Tips & Resources for Managing Stress for Graduate Students

The end of spring quarter can be very stressful with figuring out plans after graduation or planning your summer, and finals, and not to mention the beautiful summer weather distracting us all from the work we need to do. Graduate school can come with challenges not faced in undergrad or in the workplace. There is a unique balance of school, work, family, and friends during this time. There is no one-size-fits-all approach to managing stress, but here are five tips to get through these last few weeks of the school year.

  1. Prioritize yourself

You cannot fill from an empty cup. In order to help your family, classmates, and get your work done you need to make sure you are taking care of yourself. This can include mental and physical health. Some simple ways to improve your self-care is getting enough sleep, eating healthy foods, and being active at least three times a week. Making time for yourself is not a waste, it will help you be more energized and focused for the work you need to do.

Here are some self-care apps that may help you prioritize yourself: https://shcs.ucdavis.edu/self-help-library

  1. Manage your time

Much of the work in grad school is based on far off deadlines for big projects. In order to help keep you on track and motivated set smaller deadlines for more manageable pieces of those projects. Make sure to check off your progress along the way and celebrate the little milestones. This will help keep you motivated when the other responsibilities in life need attention.

There are many apps and tools that can be used on technology to help keep you on track as you balance school, work, and family obligations: https://www.lifehack.org/articles/technology/top-15-time-management-apps-and-tools.html

  1. Seek out your support people

Grad school is tough work and it is important to have a support group around you. These can be family members, friends, classmates, co-workers, or mentors. This network can not only provide some comfort and motivation but also may be able to provide resources needed to complete a project.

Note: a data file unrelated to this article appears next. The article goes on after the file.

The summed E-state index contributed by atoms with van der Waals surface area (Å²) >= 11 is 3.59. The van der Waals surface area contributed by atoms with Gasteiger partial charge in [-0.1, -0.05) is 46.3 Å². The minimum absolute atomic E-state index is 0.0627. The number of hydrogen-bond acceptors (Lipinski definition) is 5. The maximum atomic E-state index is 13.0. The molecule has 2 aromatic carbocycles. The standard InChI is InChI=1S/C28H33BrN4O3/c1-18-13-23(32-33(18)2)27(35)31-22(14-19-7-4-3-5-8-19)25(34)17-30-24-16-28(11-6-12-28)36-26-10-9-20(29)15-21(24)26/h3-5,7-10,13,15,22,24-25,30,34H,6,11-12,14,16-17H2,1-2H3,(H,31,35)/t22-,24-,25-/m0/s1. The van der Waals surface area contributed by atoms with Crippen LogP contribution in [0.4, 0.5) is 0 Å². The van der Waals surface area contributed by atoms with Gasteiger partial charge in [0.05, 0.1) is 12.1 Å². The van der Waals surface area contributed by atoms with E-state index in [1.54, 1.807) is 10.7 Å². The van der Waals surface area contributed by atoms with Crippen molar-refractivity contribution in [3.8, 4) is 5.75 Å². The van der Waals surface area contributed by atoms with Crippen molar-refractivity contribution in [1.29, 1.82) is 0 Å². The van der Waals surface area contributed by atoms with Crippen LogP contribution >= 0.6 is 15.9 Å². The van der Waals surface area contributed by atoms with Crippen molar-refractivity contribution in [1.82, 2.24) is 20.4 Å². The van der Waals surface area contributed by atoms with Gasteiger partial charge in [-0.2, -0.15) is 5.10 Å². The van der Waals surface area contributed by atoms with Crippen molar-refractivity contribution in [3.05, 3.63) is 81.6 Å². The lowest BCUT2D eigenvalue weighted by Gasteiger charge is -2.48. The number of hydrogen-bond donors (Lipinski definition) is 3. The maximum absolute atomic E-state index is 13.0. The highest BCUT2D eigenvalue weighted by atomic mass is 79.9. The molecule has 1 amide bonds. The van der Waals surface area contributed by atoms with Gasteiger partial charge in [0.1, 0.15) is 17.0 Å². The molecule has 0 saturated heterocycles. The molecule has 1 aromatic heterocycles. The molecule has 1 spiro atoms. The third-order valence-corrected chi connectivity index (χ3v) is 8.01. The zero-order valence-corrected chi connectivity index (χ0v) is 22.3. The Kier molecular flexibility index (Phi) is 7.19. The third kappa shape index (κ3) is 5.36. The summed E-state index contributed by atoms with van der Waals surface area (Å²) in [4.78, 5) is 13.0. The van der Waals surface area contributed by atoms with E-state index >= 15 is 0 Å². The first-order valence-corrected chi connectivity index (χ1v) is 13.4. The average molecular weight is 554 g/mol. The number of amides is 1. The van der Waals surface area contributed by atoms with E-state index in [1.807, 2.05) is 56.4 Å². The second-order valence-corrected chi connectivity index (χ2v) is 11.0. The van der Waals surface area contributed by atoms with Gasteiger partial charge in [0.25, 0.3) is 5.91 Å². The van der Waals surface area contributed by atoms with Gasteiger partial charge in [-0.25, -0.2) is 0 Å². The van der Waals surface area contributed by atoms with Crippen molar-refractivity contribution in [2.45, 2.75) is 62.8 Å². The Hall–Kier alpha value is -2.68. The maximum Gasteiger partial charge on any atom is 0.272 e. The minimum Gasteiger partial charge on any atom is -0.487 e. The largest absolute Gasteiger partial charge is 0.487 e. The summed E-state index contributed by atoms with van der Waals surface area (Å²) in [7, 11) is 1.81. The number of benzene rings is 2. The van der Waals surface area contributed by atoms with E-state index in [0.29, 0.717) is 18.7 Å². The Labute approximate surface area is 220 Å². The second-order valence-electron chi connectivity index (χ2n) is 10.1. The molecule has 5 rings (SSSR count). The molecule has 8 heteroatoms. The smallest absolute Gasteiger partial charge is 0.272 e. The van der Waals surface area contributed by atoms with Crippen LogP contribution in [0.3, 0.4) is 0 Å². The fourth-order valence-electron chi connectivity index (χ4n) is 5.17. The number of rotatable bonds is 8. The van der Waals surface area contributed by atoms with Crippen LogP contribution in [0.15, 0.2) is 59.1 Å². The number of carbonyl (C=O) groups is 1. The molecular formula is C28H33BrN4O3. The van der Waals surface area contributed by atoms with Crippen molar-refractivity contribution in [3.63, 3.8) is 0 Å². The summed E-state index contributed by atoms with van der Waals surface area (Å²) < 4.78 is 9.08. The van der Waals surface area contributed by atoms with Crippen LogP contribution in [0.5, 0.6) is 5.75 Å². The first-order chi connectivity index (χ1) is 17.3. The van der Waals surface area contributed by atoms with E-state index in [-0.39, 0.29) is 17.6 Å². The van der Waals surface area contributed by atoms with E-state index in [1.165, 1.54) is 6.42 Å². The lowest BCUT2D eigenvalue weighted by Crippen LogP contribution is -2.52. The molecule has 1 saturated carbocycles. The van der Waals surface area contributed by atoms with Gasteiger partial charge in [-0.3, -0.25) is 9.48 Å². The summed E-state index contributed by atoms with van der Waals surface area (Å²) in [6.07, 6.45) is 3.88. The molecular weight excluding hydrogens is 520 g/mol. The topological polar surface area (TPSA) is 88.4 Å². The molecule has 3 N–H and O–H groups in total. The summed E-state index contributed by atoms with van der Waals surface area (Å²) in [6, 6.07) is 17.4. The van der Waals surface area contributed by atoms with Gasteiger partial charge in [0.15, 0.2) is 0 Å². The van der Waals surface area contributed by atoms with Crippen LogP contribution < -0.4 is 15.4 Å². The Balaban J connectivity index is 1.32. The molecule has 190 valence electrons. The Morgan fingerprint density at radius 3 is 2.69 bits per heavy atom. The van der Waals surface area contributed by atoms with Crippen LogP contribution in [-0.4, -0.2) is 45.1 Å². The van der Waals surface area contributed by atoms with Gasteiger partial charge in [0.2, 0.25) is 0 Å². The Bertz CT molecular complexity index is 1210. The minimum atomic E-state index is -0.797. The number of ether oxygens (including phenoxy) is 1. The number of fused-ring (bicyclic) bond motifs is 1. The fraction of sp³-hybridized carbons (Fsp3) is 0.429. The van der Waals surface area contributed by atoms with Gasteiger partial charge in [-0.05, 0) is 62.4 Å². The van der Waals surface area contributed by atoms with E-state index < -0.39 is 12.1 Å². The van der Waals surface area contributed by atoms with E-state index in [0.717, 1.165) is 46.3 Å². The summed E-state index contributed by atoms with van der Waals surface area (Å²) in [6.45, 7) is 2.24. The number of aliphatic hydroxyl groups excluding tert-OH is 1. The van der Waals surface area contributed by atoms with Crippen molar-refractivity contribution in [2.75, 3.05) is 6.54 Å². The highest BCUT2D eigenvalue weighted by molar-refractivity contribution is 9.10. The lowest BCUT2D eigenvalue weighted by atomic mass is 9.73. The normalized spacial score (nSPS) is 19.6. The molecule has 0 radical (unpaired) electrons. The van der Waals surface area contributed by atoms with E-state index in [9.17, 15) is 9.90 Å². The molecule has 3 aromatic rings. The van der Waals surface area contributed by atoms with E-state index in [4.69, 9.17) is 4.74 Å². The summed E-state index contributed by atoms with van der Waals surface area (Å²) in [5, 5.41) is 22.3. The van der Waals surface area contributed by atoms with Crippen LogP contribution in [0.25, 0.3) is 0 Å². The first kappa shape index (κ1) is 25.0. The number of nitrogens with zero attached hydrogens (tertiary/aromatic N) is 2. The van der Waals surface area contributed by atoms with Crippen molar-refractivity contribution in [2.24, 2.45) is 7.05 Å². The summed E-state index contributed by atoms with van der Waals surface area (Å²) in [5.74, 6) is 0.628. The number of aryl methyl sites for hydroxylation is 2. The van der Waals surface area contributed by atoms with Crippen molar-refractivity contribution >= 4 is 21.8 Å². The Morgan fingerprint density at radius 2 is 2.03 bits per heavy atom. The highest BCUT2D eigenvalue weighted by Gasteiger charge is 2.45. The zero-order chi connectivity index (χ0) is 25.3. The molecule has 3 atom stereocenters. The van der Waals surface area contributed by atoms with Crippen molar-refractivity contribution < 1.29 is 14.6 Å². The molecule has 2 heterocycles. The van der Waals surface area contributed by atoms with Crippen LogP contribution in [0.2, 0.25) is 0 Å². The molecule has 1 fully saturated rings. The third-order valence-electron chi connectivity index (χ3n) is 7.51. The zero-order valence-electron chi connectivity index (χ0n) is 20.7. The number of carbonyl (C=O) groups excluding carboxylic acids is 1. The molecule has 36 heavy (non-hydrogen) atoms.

Make sure to spend quality time with people that fulfills you. This helps lower your stress levels and allows you to be more focused when going back to work. There are many resources listed below if you need to find a group.

  1. Engage in hobbies

Hobbies are a great way to engage your mind and/or body in activities that are creative and endorphin releasing. This can be reading a book for pleasure, journaling, playing a sport, or getting outside.

Hobbies are a part of on-going self-care and if built into your schedule can help balance the stresses that arise with unforeseen setbacks.

  1. Just breathe

Breathing can help us regulate our body and calm down when stressed. Engaging in focused breathing, meditation, or other mindfulness activities helps ground us, create self-awareness, and focus. It also has positive long-term effects.

However you work to manage your stress, make sure to be present, enjoy it, and set aside the pressures of grad school for a moment. You will get through this and will succeed!

 

Upcoming Events:

Below are some resources here at DU to help you with this management and if you are in crisis:

 

Campus Resources for Students

The Graduate Student Government (GSG) puts on programming for grad students and can also connect you to other grad students on the DU campus.

The Health & Counseling Center (HCC) provides many medical and mental health services, including crisis and after-hours support. All DU students have access to crisis services at the HCC, regardless of insurance coverage (phone: 303-871-2205; Ritchie  Center, 2240 E. Buchtel Blvd., Suite 3N).

If you need to connect to affinity groups or want to reach out to help others;  contact the Office of Cultural & Spiritual Life(OSCL) at jasmine.pulce@du.edu.

Student Outreach & Support is a University resource where trained staff members ensure that students are connected to appropriate campus resources, have a plan of action to meet their goals, and learn how to navigate challenging situations. The Student Support Pathway can be activated by completing a report at http://carereport.du.edu or by calling 303-871-2400 to consult.

The Office of Diversity and Inclusion provides leadership, guidance and resources in support of the University’s commitment to building a more diverse and inclusive institution. To contact the Office of Diversity and Inclusion, please email inclusion@du.edu.

Campus Resources for Employees

Employee Assistance Program: Benefited DU employees are eligible for the EAP, which offers up to six counseling sessions each fiscal year. These individual sessions are available at no cost. Call 303-871-2205 and follow the prompts for an after-hours counselor on call.

 

By Emma Spalding
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